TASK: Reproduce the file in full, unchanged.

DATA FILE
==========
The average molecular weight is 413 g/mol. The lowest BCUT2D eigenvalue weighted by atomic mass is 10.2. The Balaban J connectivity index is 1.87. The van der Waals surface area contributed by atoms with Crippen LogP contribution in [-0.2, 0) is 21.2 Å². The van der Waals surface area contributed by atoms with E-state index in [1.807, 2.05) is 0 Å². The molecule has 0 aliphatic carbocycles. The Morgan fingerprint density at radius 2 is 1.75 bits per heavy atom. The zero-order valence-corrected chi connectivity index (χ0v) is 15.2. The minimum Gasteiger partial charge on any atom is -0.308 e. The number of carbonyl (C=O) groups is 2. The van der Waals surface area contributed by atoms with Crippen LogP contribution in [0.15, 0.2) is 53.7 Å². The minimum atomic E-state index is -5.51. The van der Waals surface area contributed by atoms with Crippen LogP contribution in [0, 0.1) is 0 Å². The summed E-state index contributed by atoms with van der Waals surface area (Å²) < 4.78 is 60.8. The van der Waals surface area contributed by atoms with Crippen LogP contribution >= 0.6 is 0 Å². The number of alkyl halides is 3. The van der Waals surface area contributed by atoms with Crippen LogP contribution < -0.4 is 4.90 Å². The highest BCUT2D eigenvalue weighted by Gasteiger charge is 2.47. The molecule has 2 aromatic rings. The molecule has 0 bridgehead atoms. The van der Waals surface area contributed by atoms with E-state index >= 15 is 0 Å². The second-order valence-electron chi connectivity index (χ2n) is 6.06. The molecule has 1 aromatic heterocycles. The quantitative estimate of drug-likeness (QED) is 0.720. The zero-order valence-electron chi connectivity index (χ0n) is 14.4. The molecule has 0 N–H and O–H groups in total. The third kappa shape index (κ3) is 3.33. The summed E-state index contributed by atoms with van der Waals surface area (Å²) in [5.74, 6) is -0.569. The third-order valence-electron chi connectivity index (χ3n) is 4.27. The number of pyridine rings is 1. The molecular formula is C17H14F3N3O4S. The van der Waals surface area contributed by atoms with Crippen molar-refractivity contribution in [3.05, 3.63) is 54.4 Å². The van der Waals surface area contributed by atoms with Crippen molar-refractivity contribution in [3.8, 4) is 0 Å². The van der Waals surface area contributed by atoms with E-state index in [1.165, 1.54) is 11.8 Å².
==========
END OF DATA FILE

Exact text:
The average molecular weight is 413 g/mol. The lowest BCUT2D eigenvalue weighted by atomic mass is 10.2. The Balaban J connectivity index is 1.87. The van der Waals surface area contributed by atoms with Crippen LogP contribution in [-0.2, 0) is 21.2 Å². The van der Waals surface area contributed by atoms with E-state index in [1.807, 2.05) is 0 Å². The molecule has 0 aliphatic carbocycles. The Morgan fingerprint density at radius 2 is 1.75 bits per heavy atom. The zero-order valence-corrected chi connectivity index (χ0v) is 15.2. The minimum Gasteiger partial charge on any atom is -0.308 e. The number of carbonyl (C=O) groups is 2. The van der Waals surface area contributed by atoms with Crippen LogP contribution in [0.15, 0.2) is 53.7 Å². The minimum atomic E-state index is -5.51. The van der Waals surface area contributed by atoms with Crippen LogP contribution in [0, 0.1) is 0 Å². The summed E-state index contributed by atoms with van der Waals surface area (Å²) < 4.78 is 60.8. The van der Waals surface area contributed by atoms with Crippen LogP contribution >= 0.6 is 0 Å². The number of alkyl halides is 3. The van der Waals surface area contributed by atoms with Crippen LogP contribution < -0.4 is 4.90 Å². The highest BCUT2D eigenvalue weighted by Gasteiger charge is 2.47. The molecule has 2 aromatic rings. The molecule has 0 bridgehead atoms. The van der Waals surface area contributed by atoms with E-state index >= 15 is 0 Å². The second-order valence-electron chi connectivity index (χ2n) is 6.06. The molecule has 1 aromatic heterocycles. The quantitative estimate of drug-likeness (QED) is 0.720. The zero-order valence-electron chi connectivity index (χ0n) is 14.4. The molecule has 0 N–H and O–H groups in total. The third kappa shape index (κ3) is 3.33. The summed E-state index contributed by atoms with van der Waals surface area (Å²) in [5.74, 6) is -0.569. The third-order valence-electron chi connectivity index (χ3n) is 4.27. The number of pyridine rings is 1. The molecular formula is C17H14F3N3O4S. The van der Waals surface area contributed by atoms with Crippen molar-refractivity contribution in [3.05, 3.63) is 54.4 Å². The van der Waals surface area contributed by atoms with Crippen molar-refractivity contribution in [3.8, 4) is 0 Å². The van der Waals surface area contributed by atoms with E-state index in [1.165, 1.54) is 11.8 Å².